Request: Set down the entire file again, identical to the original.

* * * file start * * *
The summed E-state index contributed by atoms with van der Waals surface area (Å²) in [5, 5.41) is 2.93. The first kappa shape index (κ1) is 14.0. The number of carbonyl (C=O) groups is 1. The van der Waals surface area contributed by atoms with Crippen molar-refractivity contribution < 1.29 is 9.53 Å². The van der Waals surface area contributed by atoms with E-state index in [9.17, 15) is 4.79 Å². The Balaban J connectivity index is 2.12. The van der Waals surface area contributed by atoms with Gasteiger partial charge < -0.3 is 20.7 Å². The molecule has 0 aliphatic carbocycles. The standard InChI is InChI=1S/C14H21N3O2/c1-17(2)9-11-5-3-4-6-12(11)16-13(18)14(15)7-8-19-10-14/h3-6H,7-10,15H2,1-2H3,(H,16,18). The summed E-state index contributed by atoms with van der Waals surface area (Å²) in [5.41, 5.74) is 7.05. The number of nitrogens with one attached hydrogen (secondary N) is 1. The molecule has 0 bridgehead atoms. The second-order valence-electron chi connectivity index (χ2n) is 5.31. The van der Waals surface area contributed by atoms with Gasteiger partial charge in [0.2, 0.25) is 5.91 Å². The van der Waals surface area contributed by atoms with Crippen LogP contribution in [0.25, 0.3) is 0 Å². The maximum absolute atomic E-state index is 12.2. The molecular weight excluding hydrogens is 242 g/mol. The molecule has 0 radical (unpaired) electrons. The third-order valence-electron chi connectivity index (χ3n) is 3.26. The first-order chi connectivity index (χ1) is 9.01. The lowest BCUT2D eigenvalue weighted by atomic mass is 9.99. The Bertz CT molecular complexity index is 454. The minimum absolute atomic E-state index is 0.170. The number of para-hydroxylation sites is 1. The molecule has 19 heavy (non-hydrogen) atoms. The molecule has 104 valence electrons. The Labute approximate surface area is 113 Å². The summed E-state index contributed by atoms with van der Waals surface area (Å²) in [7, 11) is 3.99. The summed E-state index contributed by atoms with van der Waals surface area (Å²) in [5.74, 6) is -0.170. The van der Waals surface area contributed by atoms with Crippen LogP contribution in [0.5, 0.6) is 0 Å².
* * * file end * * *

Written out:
The summed E-state index contributed by atoms with van der Waals surface area (Å²) in [5, 5.41) is 2.93. The first kappa shape index (κ1) is 14.0. The number of carbonyl (C=O) groups is 1. The van der Waals surface area contributed by atoms with Crippen molar-refractivity contribution < 1.29 is 9.53 Å². The van der Waals surface area contributed by atoms with E-state index in [9.17, 15) is 4.79 Å². The Balaban J connectivity index is 2.12. The van der Waals surface area contributed by atoms with Gasteiger partial charge < -0.3 is 20.7 Å². The molecule has 0 aliphatic carbocycles. The standard InChI is InChI=1S/C14H21N3O2/c1-17(2)9-11-5-3-4-6-12(11)16-13(18)14(15)7-8-19-10-14/h3-6H,7-10,15H2,1-2H3,(H,16,18). The summed E-state index contributed by atoms with van der Waals surface area (Å²) in [5.41, 5.74) is 7.05. The number of nitrogens with one attached hydrogen (secondary N) is 1. The molecule has 0 bridgehead atoms. The second-order valence-electron chi connectivity index (χ2n) is 5.31. The van der Waals surface area contributed by atoms with Gasteiger partial charge in [0.2, 0.25) is 5.91 Å². The van der Waals surface area contributed by atoms with Crippen LogP contribution in [0.25, 0.3) is 0 Å². The maximum absolute atomic E-state index is 12.2. The molecular weight excluding hydrogens is 242 g/mol. The molecule has 0 radical (unpaired) electrons. The third-order valence-electron chi connectivity index (χ3n) is 3.26. The first-order chi connectivity index (χ1) is 9.01. The lowest BCUT2D eigenvalue weighted by atomic mass is 9.99. The Bertz CT molecular complexity index is 454. The minimum absolute atomic E-state index is 0.170. The number of para-hydroxylation sites is 1. The molecule has 19 heavy (non-hydrogen) atoms. The molecule has 104 valence electrons. The Labute approximate surface area is 113 Å². The summed E-state index contributed by atoms with van der Waals surface area (Å²) in [7, 11) is 3.99. The summed E-state index contributed by atoms with van der Waals surface area (Å²) in [5.74, 6) is -0.170. The van der Waals surface area contributed by atoms with Crippen LogP contribution in [0.5, 0.6) is 0 Å².